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The Wolf of Gubbio

By Susan L. Miller Poetry

Imagine yourself an old wolf: lean and ragged, belly shrunken beneath a ribcage as bowed as a galleon’s undercarriage, shoulders broader than your painful hips, and paws the size of a lion’s. You terrify each living thing you encounter, voles and rats ducking into holes, rabbits humping their soft backs, propelled under bushes by back…

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Pigeons and Turtledoves

By Mike Smith Essay

THOUGHTS OF ETERNITY have always terrified me. Sometimes at night I would try to trick myself into imagining it, the experience of never-endingness, and think myself into a cold sweat, starting from the horror to which I had brought my mind. Most often, my late wife Emily was able to sleepily talk me back down, but…

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Giotto’s Ratio

By Gregory Wolfe Essay

The following remarks were given at Villa Agape in Florence, Italy, on the opening evening of Image’s Florence Seminar, September 14, 2008.   IMAGE is a journal devoted exclusively to contemporary literature and art—to the present moment—but here we are in the cradle of the Renaissance. We have not come out of mere antiquarian curiosity,…

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Making Dinner I Think about Poverty—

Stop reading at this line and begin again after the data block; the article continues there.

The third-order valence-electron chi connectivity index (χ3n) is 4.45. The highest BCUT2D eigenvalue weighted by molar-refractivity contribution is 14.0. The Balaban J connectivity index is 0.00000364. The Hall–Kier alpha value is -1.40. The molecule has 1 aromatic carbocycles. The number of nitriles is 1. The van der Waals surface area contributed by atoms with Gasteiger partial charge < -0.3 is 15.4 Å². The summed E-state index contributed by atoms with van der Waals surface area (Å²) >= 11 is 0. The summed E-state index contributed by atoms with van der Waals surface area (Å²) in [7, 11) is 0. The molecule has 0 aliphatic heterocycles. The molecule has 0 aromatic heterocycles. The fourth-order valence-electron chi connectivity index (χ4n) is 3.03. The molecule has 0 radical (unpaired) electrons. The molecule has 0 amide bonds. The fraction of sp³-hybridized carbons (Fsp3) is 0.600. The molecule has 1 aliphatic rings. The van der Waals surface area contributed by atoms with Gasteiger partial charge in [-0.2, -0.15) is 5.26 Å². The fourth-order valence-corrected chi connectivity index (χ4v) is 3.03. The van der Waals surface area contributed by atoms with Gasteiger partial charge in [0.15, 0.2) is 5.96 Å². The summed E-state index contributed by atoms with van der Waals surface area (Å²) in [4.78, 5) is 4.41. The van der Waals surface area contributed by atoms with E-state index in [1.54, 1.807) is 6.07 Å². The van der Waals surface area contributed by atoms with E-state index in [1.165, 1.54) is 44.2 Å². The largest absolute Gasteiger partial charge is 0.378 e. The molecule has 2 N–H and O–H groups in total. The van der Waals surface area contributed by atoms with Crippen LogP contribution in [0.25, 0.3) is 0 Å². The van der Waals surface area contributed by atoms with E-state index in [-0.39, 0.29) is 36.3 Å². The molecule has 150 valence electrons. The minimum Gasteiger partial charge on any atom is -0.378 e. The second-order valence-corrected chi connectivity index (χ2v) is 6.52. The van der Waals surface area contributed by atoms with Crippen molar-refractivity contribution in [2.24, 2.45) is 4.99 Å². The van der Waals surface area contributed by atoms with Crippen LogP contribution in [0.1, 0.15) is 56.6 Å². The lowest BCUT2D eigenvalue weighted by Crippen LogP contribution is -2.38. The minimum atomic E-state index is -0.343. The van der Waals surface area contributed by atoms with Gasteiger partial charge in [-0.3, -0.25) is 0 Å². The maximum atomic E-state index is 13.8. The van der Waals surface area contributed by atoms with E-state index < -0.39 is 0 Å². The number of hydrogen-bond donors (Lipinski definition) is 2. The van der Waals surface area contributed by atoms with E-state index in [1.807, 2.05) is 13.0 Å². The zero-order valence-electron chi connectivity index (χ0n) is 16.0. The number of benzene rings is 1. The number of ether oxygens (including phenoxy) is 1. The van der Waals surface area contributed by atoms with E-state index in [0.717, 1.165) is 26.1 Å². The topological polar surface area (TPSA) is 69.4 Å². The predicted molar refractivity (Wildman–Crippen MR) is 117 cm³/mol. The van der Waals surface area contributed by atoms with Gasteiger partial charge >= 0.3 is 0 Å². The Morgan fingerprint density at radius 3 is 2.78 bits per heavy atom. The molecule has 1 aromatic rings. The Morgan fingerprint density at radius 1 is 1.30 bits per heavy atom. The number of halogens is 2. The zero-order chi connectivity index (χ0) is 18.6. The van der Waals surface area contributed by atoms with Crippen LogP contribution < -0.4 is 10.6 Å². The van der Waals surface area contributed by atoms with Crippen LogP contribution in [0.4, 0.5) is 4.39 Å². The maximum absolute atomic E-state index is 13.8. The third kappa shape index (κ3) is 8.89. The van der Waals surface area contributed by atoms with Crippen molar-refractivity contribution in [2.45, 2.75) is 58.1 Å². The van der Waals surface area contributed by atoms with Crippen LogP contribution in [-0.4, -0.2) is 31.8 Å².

By Betsy Sholl Poetry

I mean the kind saints praise and scripture calls blessed, the kind that inherits heaven where maybe what’s left of us will be more like a clear broth, than the vegetables and meat we chop here, as the radio blasts war, soup kitchen fills, and down the block a crowd gathers around two men yelling…

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The Thing Itself: Art and Poverty

By Gregory Wolfe Essay

The following is adapted from a presentation given at the Dominican School of Philosophy and Theology in Berkeley in January 2015 during a convocation on the topic “Blessed Are You Poor: What Does It Mean to Be a Poor Church for the Poor?”   I SHOULD HAVE TOLD Father Michael Sweeney that if he really…

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